Saturday, February 20, 2010
One Client, One Quote
WHEN CHARLES SCHWAB IN LATE JANUARY WENT to a single, lower fee for online stock trading, we figured other changes were on the way. We were right. Fidelity ended its tiered pricing structure a few days later, and E*Trade followed suit just a few days after that.
As we discussed on Barrons.com Jan. 28 ("Has A New Price War Broken Out in Online Trading?” ), Schwab’s (http://www.schwab.com) peers and competitors interpreted the pricing change as a positive, putting the fees more in line with the rest of the world (at $8.95, the commission is in the middle of the industry pack), rather than setting off a quick race to the bottom. The big shift is that different prices for different customers appear to be coming to an end, and for that, hallelujah.
James Burton, president of Fidelity’s (http://www.fidelity.com) retail brokerage, admits his firm’s price change, which drops all stock trades to $7.95 per transaction, was a response to Schwab (ticker: SCHW): “It’s a competitive business. We listen to our customers’ feedback and do what it takes to stay highly competitive.”
One twist from Fidelity is that customers can trade 25 iShares exchange-traded funds free. This suite of 25 BlackRock ETFs, according to Burton, covers the key U.S. asset classes: large-, mid- and small-cap, with a mix of growth, value and blend funds. There are also international and bond ETFs available. “Investors who want to use passive index products to supplement or form the core of a portfolio can now do that at no cost,” says Burton.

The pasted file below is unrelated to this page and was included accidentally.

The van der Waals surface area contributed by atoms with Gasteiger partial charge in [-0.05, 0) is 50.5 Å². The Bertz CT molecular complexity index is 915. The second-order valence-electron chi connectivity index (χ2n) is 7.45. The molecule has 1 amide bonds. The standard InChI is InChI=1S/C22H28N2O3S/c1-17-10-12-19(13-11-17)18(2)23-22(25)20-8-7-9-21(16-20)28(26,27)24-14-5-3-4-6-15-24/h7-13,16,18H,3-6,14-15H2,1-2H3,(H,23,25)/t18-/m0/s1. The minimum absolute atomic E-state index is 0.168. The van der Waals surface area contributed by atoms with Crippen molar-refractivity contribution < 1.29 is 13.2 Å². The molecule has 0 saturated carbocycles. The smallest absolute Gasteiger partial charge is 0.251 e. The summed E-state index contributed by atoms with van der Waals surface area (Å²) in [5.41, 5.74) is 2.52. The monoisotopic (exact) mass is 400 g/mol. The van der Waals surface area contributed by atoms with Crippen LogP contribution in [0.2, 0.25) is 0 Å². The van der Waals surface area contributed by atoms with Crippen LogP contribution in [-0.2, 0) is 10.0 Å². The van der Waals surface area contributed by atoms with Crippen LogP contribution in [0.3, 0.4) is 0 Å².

BlackRock’s iShares S&P 500 ETF (IVV) already has an extremely low expense ratio of nine basis points (0.09%), according to Burton. If you held $1,000 worth of IVV, that would cost you 90 cents a year in administrative and other fees, compared with the 0.5% to 3% most mutual funds charge. And then you don’t have to worry about other transaction costs, bringing the relative cost of owning or trading ETFs way down. “We’ve removed that incremental cost,” says Burton.
E*Trade (http://www.etrade.com) didn’t toss the tiered structure entirely, but eliminated the top tier of $12.99 per trade for less-active customers. Now the top commission is $9.99 per trade; active traders with more than 150 trades per quarter will pay $7.99. In addition, the firm will stop charging a quarterly account-service fee of $40 in the second quarter of 2010. E*Trade (ETFC) is also dropping a per-share charge for trades of more than 2,000 shares.
Years ago TD Ameritrade made a big splash when it announced that all stock trades would carry a $9.99 commission. It was a big deal because the broker wasn’t playing the tiered-pricing game. With E*Trade hanging on to its tiered pricing structure—albeit a reduced one—the industry can’t quite say a final good-bye to this idea. Which is too bad.
LIGHTSPEED LAUNCHES WEB TRADER Lightspeed (http://www.lightspeed.com), which has focused on active retail traders as well as proprietary trading groups, hedge funds and algorithmic “black box” firms, noted with interest that about 30% of its new clients in 2009 came from traditional online brokers. Some of these new customers, the online broker says, previously were intimidated by Lightspeed’s extremely customizable software-based trading application. Now the firm hopes to make it even easier for them to join up.